- In 1964, a paleontologist named John Ostrom dug up some fascinating fossils from the mudstone of Montana.
The fossils were of a slim, sleek dinosaur with sharp, curved claws on its feet and a long tail supported by tendons that allowed it to work like a rudder.
From the evidence, Ostrom could tell that this new dinosaur was an active, agile predator.
But that was totally at odds with popular interpretations of dinosaurs at the time, which was that they were all slow, dumb, lumbering beasts.
This revolutionary discovery was given the name, Deinonychus, or terrible claw, and Ostrom's description of it set the stage for what's known today as the Dinosaur Renaissance, a total rethinking of what we thought we knew about dinosaurs.
And one of the key questions that scientists revisited was whether dinosaurs were warm blooded or cold blooded.
For decades, paleontologists have been studying this question, like six ways from Sunday, attacking it from every angle.
And so far, the answer seems to be they were both warm blooded and cold blooded.
But also, neither?
And also also, maybe that's not even the right question to ask, because the fact is, almost 50 years after the Dinosaur Renaissance began, this one fundamental function of dinosaurs' bodies, their metabolism, remains mysterious to us.
But, what we have learned about dinosaurs' metabolism is that it was probably diverse.
And experts are starting to think that maybe it's not a question of either/or, yes or no, hot or cold.
The clues we have are conflicting and fascinating and surprising.
And they can tell us a lot, not just about how strangely diverse dinosaurs were, but also about the evolution of modern birds, and maybe even why the non-avian dinosaurs are no longer with us.
You've probably heard of metabolism as a kind of short-hand for how many calories your body uses to keep you alive.
But, more accurately, metabolism refers to all of the chemical reactions that go on inside an organism, like the ones that convert food into energy and the ones that build compounds that its cells need.
These chemical reactions also produce heat.
And warm-blooded animals use this heat in what's known as endothermy.
Endotherms can make enough heat that they often don't need to rely on their environment to stay warm.
This sets them apart from ectotherms, or so-called cold-blooded animals, like most fish, reptiles, amphibians, and invertebrates.
They mainly rely on their environment to set their body temperature.
This difference in temperature regulation means that endotherms can live in more variable environments and are usually more active than ectotherms.
So figuring out if an animal is warm- or cold-blooded can tell us a lot about how it lived, which is why experts have been puzzling for so long over which ones the dinosaurs were.
And in the early days of dinosaur paleontology, people mostly thought dinosaurs were just big lizards and lived the same basic life as your average iguana.
In fact, the first dinosaur named was Megalosaurus, the Great Lizard.
Based on its fossils, including a partial jaw and thighbone, naturalist William Buckland described it in 1824, as a huge lizard that was probably amphibious.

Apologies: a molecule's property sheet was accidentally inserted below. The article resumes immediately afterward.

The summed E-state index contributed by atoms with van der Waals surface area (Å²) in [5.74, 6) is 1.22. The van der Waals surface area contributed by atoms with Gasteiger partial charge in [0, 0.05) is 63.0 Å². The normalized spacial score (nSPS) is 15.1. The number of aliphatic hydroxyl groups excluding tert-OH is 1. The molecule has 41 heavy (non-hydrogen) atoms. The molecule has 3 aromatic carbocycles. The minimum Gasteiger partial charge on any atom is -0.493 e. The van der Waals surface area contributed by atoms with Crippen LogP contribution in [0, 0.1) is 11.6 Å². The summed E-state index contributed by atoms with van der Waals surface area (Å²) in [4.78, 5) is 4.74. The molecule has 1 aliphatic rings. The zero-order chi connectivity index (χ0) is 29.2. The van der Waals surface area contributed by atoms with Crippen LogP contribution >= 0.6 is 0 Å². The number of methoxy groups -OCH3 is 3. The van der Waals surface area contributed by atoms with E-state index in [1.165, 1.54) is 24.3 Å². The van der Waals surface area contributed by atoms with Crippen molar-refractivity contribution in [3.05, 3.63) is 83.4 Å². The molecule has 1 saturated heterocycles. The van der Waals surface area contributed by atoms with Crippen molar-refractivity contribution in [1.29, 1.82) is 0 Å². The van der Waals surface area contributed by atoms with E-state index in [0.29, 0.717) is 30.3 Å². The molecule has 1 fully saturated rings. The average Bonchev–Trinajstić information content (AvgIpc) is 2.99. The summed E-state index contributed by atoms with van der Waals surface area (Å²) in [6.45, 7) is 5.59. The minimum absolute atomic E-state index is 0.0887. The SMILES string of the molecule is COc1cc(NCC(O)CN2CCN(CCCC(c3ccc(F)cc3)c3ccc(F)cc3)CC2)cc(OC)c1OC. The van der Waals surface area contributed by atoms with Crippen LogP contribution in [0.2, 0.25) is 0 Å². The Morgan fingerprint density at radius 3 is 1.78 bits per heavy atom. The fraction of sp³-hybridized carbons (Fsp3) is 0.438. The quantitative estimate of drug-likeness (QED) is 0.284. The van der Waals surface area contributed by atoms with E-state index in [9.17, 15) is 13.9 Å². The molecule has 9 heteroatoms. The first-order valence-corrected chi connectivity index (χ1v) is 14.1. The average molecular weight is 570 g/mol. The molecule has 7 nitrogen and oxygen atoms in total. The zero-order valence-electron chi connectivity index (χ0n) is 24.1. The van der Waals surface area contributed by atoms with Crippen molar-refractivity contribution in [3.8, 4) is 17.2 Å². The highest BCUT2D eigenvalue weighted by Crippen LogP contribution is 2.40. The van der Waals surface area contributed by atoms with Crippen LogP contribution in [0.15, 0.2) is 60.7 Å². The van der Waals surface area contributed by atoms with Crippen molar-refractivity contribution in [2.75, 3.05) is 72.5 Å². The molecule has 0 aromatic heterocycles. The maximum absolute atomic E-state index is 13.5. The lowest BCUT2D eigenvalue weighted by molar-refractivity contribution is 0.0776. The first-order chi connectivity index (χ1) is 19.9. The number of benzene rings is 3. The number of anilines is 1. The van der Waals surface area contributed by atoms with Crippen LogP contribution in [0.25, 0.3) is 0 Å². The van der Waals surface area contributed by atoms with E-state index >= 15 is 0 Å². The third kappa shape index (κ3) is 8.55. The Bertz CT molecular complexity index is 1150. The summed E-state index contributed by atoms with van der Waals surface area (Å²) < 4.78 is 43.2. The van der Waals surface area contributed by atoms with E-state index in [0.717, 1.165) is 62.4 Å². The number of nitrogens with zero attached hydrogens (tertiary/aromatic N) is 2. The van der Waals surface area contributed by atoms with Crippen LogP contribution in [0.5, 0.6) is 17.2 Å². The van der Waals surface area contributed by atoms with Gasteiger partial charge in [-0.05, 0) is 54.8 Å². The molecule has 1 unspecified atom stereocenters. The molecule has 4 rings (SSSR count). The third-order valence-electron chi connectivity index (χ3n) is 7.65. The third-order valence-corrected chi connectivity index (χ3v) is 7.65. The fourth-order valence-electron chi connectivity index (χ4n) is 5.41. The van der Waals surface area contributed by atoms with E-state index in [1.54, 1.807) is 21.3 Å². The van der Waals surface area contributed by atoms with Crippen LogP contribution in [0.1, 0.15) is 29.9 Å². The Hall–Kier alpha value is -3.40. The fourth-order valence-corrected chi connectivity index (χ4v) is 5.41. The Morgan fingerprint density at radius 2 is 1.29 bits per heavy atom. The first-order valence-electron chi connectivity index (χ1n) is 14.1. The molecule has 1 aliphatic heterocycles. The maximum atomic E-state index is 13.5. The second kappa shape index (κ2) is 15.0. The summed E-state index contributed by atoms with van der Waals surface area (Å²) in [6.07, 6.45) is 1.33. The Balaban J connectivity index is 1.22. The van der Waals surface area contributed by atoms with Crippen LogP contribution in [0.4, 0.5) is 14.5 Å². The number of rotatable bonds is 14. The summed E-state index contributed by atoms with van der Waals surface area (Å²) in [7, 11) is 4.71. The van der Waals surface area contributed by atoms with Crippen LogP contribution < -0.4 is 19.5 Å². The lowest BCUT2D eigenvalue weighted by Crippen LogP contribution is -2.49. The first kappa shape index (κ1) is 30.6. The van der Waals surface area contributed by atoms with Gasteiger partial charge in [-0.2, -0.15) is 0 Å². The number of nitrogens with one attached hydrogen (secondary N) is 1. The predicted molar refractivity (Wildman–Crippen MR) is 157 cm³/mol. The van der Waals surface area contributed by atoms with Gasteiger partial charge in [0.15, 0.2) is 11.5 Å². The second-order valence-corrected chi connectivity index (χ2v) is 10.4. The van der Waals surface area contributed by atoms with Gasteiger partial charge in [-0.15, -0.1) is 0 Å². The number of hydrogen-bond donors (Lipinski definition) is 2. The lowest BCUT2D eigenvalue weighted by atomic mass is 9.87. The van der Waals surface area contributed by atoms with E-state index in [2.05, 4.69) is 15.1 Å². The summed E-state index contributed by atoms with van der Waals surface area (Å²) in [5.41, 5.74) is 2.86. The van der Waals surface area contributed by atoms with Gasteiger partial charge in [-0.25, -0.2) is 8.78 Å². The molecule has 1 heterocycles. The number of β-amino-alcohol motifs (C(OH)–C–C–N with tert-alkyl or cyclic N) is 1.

Within a decade of that find, two more prehistoric reptiles were described, the duck-billed Iguanodon and the armored Hylaeosaurus.
And together these finds prompted paleontologist Sir Richard Owen, in 1841, to propose the clade Dinosauria, or the terrible lizards.
But then in the 1870s, a new discovery challenged the idea of dinosaurs as plodding, simple beasts.
It was the discovery of Archaeopteryx.
Archaeopteryx belonged to a lineage of flying dinosaurs, called Avialae, that sits between feathered theropods, like Deinonychus, and modern birds.
It had some distinctly bird-like traits, like a wishbone, wings, and flight feathers, and it could probably fly at least a little.
But it also looked a lot like other dinosaurs.
It had sharp teeth, three-clawed fingers, and a long bony tail, and its ankles and wrists were also distinctly theropod-like.
The discovery of Archaeopteryx was the first indication that dinosaurs were more than oversized lizards.
They also seemed to be active animals that might have been related to birds.
But these ideas didn't really take hold until John Ostrom resurrected them in the 1970s, when he described Deinonychus as a bigger version of Archaeopteryx.
He argued that birds descended from dinosaurs, and that many features associated with birds, like active lifestyles, agility, and most importantly, endothermy, got their start in an ancient creature that probably looked like Deinonychus.
Ostrom's ideas fundamentally challenged our understanding of dinosaurs.
And because of that, Deinonychus may be one of the most important dinosaur fossils ever discovered.
But, Ostrom's initial argument was based on the bigger general features of Deinonychus.
With the development of new, sophisticated tools, paleontologists became able to examine fossils down at the microscopic level.
And this gave experts a tremendous amount of new information, but still, in many cases, the evidence has been either inconclusive or conflicting.
For example, as early as the 1960s, researchers began studying bone tissue.
Typically, fast-growing, active endotherms have a type of bone tissue called fibrolamellar bone.
This type of bone grows really quickly and looks kind of woven, like fabric.